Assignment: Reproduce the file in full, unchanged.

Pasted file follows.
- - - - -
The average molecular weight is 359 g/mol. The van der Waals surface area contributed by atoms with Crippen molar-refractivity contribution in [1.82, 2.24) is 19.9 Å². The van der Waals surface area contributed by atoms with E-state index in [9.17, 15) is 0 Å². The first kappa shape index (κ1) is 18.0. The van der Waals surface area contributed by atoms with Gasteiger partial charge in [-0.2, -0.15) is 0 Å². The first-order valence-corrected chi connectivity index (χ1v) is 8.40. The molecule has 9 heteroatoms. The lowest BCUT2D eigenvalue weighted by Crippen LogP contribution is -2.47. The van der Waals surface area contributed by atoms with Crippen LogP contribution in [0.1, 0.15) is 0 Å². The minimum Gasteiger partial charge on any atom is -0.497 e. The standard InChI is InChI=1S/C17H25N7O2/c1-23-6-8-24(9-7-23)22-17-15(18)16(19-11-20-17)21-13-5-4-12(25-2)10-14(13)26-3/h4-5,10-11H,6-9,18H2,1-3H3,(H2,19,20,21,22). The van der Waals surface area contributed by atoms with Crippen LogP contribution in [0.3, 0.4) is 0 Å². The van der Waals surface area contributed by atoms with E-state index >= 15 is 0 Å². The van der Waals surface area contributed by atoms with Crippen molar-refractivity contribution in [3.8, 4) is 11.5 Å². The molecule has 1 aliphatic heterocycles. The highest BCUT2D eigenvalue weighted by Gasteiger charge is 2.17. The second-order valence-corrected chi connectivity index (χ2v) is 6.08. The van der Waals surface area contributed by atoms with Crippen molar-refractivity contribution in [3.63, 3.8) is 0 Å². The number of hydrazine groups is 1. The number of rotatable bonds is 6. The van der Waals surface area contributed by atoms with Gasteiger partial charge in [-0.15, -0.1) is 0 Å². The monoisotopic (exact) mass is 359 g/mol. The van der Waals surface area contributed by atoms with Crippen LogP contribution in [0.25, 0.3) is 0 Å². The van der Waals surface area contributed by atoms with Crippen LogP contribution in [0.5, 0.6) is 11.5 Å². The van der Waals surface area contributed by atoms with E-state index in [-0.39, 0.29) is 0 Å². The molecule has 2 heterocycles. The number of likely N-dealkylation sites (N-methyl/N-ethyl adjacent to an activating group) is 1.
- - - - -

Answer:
The average molecular weight is 359 g/mol. The van der Waals surface area contributed by atoms with Crippen molar-refractivity contribution in [1.82, 2.24) is 19.9 Å². The van der Waals surface area contributed by atoms with E-state index in [9.17, 15) is 0 Å². The first kappa shape index (κ1) is 18.0. The van der Waals surface area contributed by atoms with Gasteiger partial charge in [-0.2, -0.15) is 0 Å². The first-order valence-corrected chi connectivity index (χ1v) is 8.40. The molecule has 9 heteroatoms. The lowest BCUT2D eigenvalue weighted by Crippen LogP contribution is -2.47. The van der Waals surface area contributed by atoms with Crippen LogP contribution in [0.1, 0.15) is 0 Å². The minimum Gasteiger partial charge on any atom is -0.497 e. The standard InChI is InChI=1S/C17H25N7O2/c1-23-6-8-24(9-7-23)22-17-15(18)16(19-11-20-17)21-13-5-4-12(25-2)10-14(13)26-3/h4-5,10-11H,6-9,18H2,1-3H3,(H2,19,20,21,22). The van der Waals surface area contributed by atoms with Crippen LogP contribution in [0.3, 0.4) is 0 Å². The van der Waals surface area contributed by atoms with E-state index >= 15 is 0 Å². The van der Waals surface area contributed by atoms with Crippen molar-refractivity contribution in [3.8, 4) is 11.5 Å². The molecule has 1 aliphatic heterocycles. The highest BCUT2D eigenvalue weighted by Gasteiger charge is 2.17. The second-order valence-corrected chi connectivity index (χ2v) is 6.08. The van der Waals surface area contributed by atoms with Crippen molar-refractivity contribution in [3.63, 3.8) is 0 Å². The number of hydrazine groups is 1. The number of rotatable bonds is 6. The van der Waals surface area contributed by atoms with Gasteiger partial charge in [-0.15, -0.1) is 0 Å². The monoisotopic (exact) mass is 359 g/mol. The van der Waals surface area contributed by atoms with Crippen LogP contribution in [0.25, 0.3) is 0 Å². The van der Waals surface area contributed by atoms with Crippen LogP contribution in [0.5, 0.6) is 11.5 Å². The van der Waals surface area contributed by atoms with E-state index in [-0.39, 0.29) is 0 Å². The molecule has 2 heterocycles. The number of likely N-dealkylation sites (N-methyl/N-ethyl adjacent to an activating group) is 1.